When it came to weapons and other military equipment, in the USSR size was important. From the table of the Soviet engineers came the largest submarines of their time, the 941 Akula, or the Ekranoplanos, huge planes designed to float on the oceans and that would not be out of place in a “war-futuristic” movie shot in the middle of 2023. They blew the winds of the Cold Warthose of the perpetual arms battle between Washington and Moscow… And—you know—it was just as important to have military muscle as it was for the enemy to know it.
Against such a backdrop, the aircraft’s history is perhaps less surprising. Mil V-12. Its history and its size. Although it was made more than half a century ago, in the 1960s, it still it is marked often as the largest helicopter in history, a merit that recognizes him Guinness World Records thanks to a surprising figure: its maximum takeoff weight was around 105,000 kilograms. For reference, a two-axle truck weighs at most 18,000 kg.
In addition to being huge, the Mil V-12 —also known as the V-12, mi-12 or simply Homerthe NATO code name for it—had a peculiarity shared with other displays of Cold War war engineering: a history of fiascoes and great efforts that come at the wrong time.
A huge ship to go unnoticed
To know the origin of the Mil V-12, we have to go back to the middle of the last century, towards the end of the 50s and 60s, to be more precise, when the USSR deployed a network of nuclear missile bases. In Moscow they soon realized one of their great weaknesses: they had intercontinental ballistic weaponryBut if they wanted to transport it to inconspicuous silos, where they could keep it safe from enemy surveillance, they needed to move it.
And move them safe from spies and prying eyes, of course.
What options did they have? The authorities had the train, but the Soviet railway network was far from exemplary and it was not very smart that each military installation was betrayed by a branch of rails and sleepers. The secret bases were less so, in short, if he came with taking a map of the Russian train to get an idea of where they could be located.
Another alternative was to transport the missiles by air, but such a solution had its complications. As remember in Auto Evolutionthe helicopters Mil Mi-6one of the best options available to the Soviet commanders, fell short of displacing big loads. More was needed.
So things… How to transport the intercontinental ballistic missiles discreetly, safe from the control of spy planes deployed by the United States precisely to detect and monitor Soviet weaponry?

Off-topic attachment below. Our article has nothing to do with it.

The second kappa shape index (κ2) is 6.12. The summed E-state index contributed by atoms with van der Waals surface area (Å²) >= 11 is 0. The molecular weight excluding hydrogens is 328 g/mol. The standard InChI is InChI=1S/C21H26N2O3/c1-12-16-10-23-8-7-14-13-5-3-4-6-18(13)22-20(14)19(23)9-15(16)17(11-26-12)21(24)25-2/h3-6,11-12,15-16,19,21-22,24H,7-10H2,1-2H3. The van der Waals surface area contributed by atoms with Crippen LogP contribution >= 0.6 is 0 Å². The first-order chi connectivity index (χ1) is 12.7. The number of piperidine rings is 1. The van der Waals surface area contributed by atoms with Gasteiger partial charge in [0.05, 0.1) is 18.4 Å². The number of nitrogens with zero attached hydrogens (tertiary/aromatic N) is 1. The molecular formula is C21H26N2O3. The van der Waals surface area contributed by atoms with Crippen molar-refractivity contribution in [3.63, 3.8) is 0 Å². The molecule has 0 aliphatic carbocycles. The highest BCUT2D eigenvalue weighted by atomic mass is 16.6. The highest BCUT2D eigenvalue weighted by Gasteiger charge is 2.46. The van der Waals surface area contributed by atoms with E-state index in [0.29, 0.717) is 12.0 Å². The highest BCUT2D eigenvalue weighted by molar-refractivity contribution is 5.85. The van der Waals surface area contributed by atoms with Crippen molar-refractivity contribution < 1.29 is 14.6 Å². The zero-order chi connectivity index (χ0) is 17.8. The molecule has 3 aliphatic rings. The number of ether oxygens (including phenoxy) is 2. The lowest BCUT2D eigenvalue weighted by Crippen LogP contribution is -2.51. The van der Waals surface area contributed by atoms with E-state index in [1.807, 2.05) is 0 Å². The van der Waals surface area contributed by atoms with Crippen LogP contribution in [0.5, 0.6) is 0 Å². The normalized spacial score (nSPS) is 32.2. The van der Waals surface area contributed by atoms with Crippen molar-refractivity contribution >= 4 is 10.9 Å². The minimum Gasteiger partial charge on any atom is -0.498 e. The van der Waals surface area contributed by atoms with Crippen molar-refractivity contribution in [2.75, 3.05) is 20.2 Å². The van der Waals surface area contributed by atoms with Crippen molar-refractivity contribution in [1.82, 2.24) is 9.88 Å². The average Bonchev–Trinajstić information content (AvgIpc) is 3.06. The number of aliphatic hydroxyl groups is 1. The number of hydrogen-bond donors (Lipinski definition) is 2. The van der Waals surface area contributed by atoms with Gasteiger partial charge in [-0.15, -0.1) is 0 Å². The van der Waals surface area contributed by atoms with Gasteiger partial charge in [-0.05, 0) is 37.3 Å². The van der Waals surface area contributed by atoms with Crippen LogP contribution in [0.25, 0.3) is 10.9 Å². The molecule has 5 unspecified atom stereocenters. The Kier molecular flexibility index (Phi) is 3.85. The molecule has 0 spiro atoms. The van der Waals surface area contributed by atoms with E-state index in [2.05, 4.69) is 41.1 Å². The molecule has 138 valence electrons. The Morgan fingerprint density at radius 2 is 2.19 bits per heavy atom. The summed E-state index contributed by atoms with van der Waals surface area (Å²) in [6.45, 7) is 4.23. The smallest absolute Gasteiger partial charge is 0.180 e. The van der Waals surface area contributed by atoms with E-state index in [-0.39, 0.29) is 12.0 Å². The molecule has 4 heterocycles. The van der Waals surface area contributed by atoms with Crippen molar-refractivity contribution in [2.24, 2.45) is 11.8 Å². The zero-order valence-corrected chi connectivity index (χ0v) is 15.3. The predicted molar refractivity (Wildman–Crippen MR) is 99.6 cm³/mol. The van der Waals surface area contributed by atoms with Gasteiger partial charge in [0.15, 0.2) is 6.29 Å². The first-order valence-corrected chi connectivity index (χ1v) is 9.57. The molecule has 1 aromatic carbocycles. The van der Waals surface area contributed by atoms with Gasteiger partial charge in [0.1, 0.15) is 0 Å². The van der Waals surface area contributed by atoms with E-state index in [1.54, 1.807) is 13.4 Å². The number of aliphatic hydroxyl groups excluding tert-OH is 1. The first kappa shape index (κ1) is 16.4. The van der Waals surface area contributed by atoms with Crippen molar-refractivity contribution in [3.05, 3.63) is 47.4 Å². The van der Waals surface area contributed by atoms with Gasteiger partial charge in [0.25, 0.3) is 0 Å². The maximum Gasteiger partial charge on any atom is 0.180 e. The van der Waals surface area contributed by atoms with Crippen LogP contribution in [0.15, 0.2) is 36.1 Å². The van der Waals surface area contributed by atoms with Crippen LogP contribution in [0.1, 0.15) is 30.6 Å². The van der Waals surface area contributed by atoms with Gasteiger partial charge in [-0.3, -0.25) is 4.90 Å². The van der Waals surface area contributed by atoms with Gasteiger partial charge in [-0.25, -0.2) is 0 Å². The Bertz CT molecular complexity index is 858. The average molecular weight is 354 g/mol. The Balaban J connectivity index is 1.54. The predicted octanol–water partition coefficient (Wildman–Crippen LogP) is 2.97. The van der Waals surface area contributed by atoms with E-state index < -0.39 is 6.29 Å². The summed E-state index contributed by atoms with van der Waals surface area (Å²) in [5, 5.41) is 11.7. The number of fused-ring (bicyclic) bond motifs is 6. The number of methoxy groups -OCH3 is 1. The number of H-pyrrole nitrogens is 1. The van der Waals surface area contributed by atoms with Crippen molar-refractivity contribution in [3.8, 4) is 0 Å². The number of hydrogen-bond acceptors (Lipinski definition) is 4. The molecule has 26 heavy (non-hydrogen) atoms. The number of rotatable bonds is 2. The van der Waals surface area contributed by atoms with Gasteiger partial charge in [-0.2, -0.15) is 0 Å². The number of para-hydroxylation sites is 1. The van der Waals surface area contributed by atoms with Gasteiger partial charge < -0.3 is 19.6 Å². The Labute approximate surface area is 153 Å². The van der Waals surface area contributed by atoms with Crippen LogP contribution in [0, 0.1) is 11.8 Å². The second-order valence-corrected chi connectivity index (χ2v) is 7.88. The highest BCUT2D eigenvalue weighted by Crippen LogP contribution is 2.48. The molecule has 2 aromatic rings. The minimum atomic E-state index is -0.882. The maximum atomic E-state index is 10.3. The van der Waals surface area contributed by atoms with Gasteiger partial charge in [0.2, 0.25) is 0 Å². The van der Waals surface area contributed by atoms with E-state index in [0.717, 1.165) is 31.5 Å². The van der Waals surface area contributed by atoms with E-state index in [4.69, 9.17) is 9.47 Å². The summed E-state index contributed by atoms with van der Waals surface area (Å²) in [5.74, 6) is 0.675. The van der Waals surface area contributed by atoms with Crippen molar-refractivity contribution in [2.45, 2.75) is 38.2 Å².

The solution of the Soviet engineers was quite simple: a cargo helicopter. a huge one. The largest built to date. The project received the OK from the authorities in 1962 and for more than five years its technicians dedicated themselves to designing an authentic aerial mass, the V-12which made its maiden flight in 1968.
To shape such an aircraft, they opted for a double-rotor design and four turboshaft engines. Soloviev D-25VF placed in pairs, distributed in external gondolas. each generated 4,780 kW. Not long after, in 1971, they demonstrated their skill to the world by presenting it at the Paris Salon.
The big question at this point is… Was the V-12 really that big?
Popular Mechanics shells some data from its technical sheet that help to get an idea of its magnitude: the cargo box was 28.5 meters long and 4.4 meters high and wide, enough to fly with urban buses in its “guts”. On board it could carry 196 passengers or up to 88,000 poundsabout 39,900 kilos of cargo, which added to the 69,100 that the ship weighed to reach the mark recognized by the Guinness World Records. The length of it was around 37 meters, almost like two articulated buses. As for its wingspan, it reached 67 between rotors.
To operate the V-12, a crew of six people was needed, including pilot, co-pilot and other technical personnel, who were distributed over a double height cab. Its top speed: about 260 kilometers per hour. Regarding autonomy, Accurate AutoEvolution that reached 500 kilometers.
Huge size, stunning appearance, a genuine feat of Soviet engineering… but also an epic fiasco, worthy of the wake left by other Cold War artifacts, such as the unfortunate Sea Shadow from the US. The reason? By 1971, when the USSR boasted of its enormous helicopter in Paris, the V-12 was already good for little more than that: puffing up its chest against the rest of the powers.
The advance in the arms race and the control systems ended up making it less useful. Perhaps he came in handy in the late 1950s, but over time they were recorded various trends that made the support of a gimmick like the V-12 worthless: first, the US improved its spy satellites; second, the intercontinental missiles themselves were made light enough to be loaded onto trucks; and third, technological development increased the power of each shell, reducing the need for new bases.
Before shelving the project and moving on to more manageable projects, such as the huge Mil Mi-26the USSR came to build two prototypes of the V-12, one of them still conserved in the Central Museum of the Russian Air Forcein Monino, in the oblast from Moscow. Today, more than six decades after the project’s inception, it stands as a memento of Cold War deployment.
And fattens the list of projects as surprising as they are catastrophic.
In Xataka: This was the I-400 “aircraft carrier submarines” with which Japan wanted to hit the US in World War II